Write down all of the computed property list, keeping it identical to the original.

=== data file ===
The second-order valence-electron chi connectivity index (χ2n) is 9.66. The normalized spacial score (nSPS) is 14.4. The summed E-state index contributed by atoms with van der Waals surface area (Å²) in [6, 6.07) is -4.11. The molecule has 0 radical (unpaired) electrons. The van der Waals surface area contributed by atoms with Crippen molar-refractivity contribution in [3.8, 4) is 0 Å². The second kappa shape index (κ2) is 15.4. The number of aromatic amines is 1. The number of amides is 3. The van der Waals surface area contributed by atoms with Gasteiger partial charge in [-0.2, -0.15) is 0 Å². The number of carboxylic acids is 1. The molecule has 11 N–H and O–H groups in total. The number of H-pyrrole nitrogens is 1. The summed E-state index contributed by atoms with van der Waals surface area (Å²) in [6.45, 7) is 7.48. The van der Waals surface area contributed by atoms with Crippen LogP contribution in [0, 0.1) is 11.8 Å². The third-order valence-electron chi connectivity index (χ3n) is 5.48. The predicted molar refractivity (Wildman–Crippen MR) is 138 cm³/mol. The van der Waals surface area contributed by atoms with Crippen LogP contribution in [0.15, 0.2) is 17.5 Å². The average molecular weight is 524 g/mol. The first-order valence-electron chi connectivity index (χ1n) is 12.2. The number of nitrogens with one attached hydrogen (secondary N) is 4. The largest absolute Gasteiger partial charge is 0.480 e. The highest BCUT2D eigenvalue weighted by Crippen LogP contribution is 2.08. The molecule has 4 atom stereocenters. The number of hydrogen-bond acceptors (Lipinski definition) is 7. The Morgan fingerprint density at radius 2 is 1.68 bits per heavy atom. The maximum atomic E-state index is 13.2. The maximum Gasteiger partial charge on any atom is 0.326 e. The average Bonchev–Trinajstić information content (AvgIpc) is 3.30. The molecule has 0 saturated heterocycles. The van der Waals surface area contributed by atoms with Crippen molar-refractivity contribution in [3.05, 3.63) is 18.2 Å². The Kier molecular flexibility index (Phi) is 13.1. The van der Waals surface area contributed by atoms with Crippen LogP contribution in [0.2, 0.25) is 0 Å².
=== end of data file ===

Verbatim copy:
The second-order valence-electron chi connectivity index (χ2n) is 9.66. The normalized spacial score (nSPS) is 14.4. The summed E-state index contributed by atoms with van der Waals surface area (Å²) in [6, 6.07) is -4.11. The molecule has 0 radical (unpaired) electrons. The van der Waals surface area contributed by atoms with Crippen molar-refractivity contribution in [3.8, 4) is 0 Å². The second kappa shape index (κ2) is 15.4. The number of aromatic amines is 1. The number of amides is 3. The van der Waals surface area contributed by atoms with Gasteiger partial charge in [-0.2, -0.15) is 0 Å². The number of carboxylic acids is 1. The molecule has 11 N–H and O–H groups in total. The number of H-pyrrole nitrogens is 1. The summed E-state index contributed by atoms with van der Waals surface area (Å²) in [6.45, 7) is 7.48. The van der Waals surface area contributed by atoms with Crippen LogP contribution in [0, 0.1) is 11.8 Å². The third-order valence-electron chi connectivity index (χ3n) is 5.48. The predicted molar refractivity (Wildman–Crippen MR) is 138 cm³/mol. The van der Waals surface area contributed by atoms with Crippen LogP contribution in [0.15, 0.2) is 17.5 Å². The average molecular weight is 524 g/mol. The first-order valence-electron chi connectivity index (χ1n) is 12.2. The number of nitrogens with one attached hydrogen (secondary N) is 4. The largest absolute Gasteiger partial charge is 0.480 e. The highest BCUT2D eigenvalue weighted by Crippen LogP contribution is 2.08. The molecule has 4 atom stereocenters. The number of hydrogen-bond acceptors (Lipinski definition) is 7. The Morgan fingerprint density at radius 2 is 1.68 bits per heavy atom. The maximum atomic E-state index is 13.2. The maximum Gasteiger partial charge on any atom is 0.326 e. The average Bonchev–Trinajstić information content (AvgIpc) is 3.30. The molecule has 0 saturated heterocycles. The van der Waals surface area contributed by atoms with Crippen molar-refractivity contribution in [3.05, 3.63) is 18.2 Å². The Kier molecular flexibility index (Phi) is 13.1. The van der Waals surface area contributed by atoms with Crippen LogP contribution in [0.2, 0.25) is 0 Å².